To Battle a Virus, Again, as a Community



There is much that remains unknown about the novel coronavirus, and yet we know how to beat it. As a community we have beaten it before. When California issued the stay-at-home order on March 19, Nevada County was already in the midst of an outbreak. Due to the diligence and sacrifice of our community, we averted catastrophe and were successful in “flattening the curve,” to the extent that we went the whole month of May without any new COVID-19 cases on either side of the county. And then came June. After remaining flat at 41 total cases through May, we’ve added 60 cases between June 1 and June 25, including 49 in the last two weeks of that time period alone.

Working to our advantage this time is that we have drastically increased our contact tracing capacity. Contact tracing involves conducting interviews to identify potential exposures, instituting quarantine and isolation for those exposed or infected, and closely monitoring for new infections.


Contact tracing can be an effective strategy to contain new outbreaks, and it also provides insight into the activities that are contributing to the spread. Surprisingly, contact tracing has revealed that the new cases since June 1 have not been related to the reopening as much as the complacency and relaxation that has come along with reopening. We have seen several instances of an initial infection that then spreads through family gatherings between households, broader social gatherings, and work settings. Additionally, several of the recent outbreaks are related to people showing up to these settings with mild symptoms, assuming they just have allergies.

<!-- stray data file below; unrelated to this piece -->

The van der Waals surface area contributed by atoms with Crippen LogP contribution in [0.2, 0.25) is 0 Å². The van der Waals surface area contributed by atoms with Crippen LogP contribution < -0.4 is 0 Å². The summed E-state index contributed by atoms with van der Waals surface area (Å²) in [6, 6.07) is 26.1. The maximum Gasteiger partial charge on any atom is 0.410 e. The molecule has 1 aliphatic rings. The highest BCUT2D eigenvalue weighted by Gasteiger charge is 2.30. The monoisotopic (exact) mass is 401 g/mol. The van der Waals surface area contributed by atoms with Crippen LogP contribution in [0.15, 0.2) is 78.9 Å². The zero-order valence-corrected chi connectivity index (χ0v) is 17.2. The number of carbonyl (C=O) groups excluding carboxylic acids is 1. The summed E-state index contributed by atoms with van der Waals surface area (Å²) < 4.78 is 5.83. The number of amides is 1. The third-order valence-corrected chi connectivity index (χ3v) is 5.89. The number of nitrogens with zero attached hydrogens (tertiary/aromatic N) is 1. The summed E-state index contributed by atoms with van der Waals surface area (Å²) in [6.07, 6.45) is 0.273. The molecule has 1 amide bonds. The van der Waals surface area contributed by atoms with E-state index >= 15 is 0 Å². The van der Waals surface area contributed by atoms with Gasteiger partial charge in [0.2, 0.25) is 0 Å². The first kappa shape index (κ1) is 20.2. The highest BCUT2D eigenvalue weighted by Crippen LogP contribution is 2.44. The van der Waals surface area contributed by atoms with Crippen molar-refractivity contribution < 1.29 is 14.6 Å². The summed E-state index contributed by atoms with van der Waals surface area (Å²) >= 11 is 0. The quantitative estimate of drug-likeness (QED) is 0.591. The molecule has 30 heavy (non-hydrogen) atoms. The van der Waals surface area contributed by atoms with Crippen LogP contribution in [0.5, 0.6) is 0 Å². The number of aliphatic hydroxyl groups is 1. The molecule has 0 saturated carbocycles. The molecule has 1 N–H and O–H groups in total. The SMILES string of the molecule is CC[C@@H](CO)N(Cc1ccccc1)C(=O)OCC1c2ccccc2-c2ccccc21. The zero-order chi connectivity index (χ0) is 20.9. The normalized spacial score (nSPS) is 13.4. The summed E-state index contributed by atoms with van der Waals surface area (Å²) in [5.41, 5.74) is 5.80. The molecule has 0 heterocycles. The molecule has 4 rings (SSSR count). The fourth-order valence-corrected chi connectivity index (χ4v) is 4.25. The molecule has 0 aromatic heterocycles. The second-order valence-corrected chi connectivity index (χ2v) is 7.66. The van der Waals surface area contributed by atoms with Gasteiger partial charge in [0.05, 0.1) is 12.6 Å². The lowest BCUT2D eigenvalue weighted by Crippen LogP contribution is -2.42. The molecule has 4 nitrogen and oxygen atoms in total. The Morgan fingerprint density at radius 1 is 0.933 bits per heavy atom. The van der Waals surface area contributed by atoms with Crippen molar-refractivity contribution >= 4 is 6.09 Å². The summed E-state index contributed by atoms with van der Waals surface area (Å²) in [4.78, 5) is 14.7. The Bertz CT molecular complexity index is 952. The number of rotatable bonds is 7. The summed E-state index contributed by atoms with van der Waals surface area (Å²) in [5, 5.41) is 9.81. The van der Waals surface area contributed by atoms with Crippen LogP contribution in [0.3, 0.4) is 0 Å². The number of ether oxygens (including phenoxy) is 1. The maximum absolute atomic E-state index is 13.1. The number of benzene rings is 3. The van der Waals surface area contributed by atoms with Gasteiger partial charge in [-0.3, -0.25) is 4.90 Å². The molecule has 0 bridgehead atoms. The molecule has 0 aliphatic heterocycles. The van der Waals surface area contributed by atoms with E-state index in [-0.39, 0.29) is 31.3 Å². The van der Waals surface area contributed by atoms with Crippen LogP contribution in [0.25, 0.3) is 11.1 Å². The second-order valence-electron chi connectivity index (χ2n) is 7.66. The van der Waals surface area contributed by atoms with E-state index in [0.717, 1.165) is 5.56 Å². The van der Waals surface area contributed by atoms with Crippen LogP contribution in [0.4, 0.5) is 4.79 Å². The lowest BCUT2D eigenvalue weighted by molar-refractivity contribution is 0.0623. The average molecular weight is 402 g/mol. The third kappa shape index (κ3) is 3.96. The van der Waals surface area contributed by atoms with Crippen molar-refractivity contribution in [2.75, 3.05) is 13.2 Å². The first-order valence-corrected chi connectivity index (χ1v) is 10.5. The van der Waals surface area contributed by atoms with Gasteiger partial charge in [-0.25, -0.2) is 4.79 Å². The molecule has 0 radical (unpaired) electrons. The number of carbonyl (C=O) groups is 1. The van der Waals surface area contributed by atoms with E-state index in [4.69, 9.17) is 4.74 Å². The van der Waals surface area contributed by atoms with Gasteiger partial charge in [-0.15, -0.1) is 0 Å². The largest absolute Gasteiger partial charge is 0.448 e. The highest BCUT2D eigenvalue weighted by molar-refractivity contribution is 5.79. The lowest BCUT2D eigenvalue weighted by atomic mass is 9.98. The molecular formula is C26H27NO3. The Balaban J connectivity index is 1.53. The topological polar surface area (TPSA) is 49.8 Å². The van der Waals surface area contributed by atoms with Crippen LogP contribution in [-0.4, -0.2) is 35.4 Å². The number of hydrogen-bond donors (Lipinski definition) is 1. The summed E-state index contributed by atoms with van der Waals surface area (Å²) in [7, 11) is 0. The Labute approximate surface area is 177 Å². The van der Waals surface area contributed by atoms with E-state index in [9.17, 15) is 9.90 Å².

After being at home for months, it’s understandable that we want to get out and socialize, but with the recent sharp increases in confirmed cases, it’s become more important than ever now to be diligent. Reopening is necessary, but with more people coming in from out of town and more people visiting businesses, it should result in more caution, not less. This will be particularly key with big summer tourism weekends like the Fourth of July and Labor Day.

While this sharp increase is concerning, there are measures we can take to help slow the spread. Let’s not forget the basics: Stay home if you’re even mildly sick, limit intermixing outside your household, wash your hands frequently, keep 6 feet of space, and wear a face covering in public spaces.

It’s worth dwelling on that last point. Recently, the state issued a mask mandate that has been highly contentious and controversial. Among the loudest voices advocating for this mandate were businesses eager to protect their staff and help customers feel safe to shop. I started wearing a face covering months ago when the science was more mixed, and the reason was in observing the stress and concern of grocery store workers. I thought to myself, if it makes that essential worker feel better, I’m okay with the inconvenience of my glasses fogging up a bit.

Since then there has been an emerging consensus that there are aggregate benefits when more people wear face coverings, including modeling that shows many thousands of lives can be saved. Wearing a mask is an act of compassion and community.

When the mandate was announced, news coverage focused on various law enforcement agencies refusing to enforce it. It’s important to note that asking law enforcement officers to cite individuals has never been our enforcement strategy, so our success doesn’t depend on that. Success will come from our sense of community and from our businesses, not because of heavy-handed enforcement.

The best way forward is to not move backwards. As a community we have beaten COVID-19 before, and it is only as a community that we will beat it again.

~ Ryan Gruver is director of the Nevada County Health and Human Services Agency, which includes public health, behavioral health, social services, child support, probation, and public defender departments. Ryan has been with the county since 2006, and lives in Nevada City with his wife, Flavia, and their three children.


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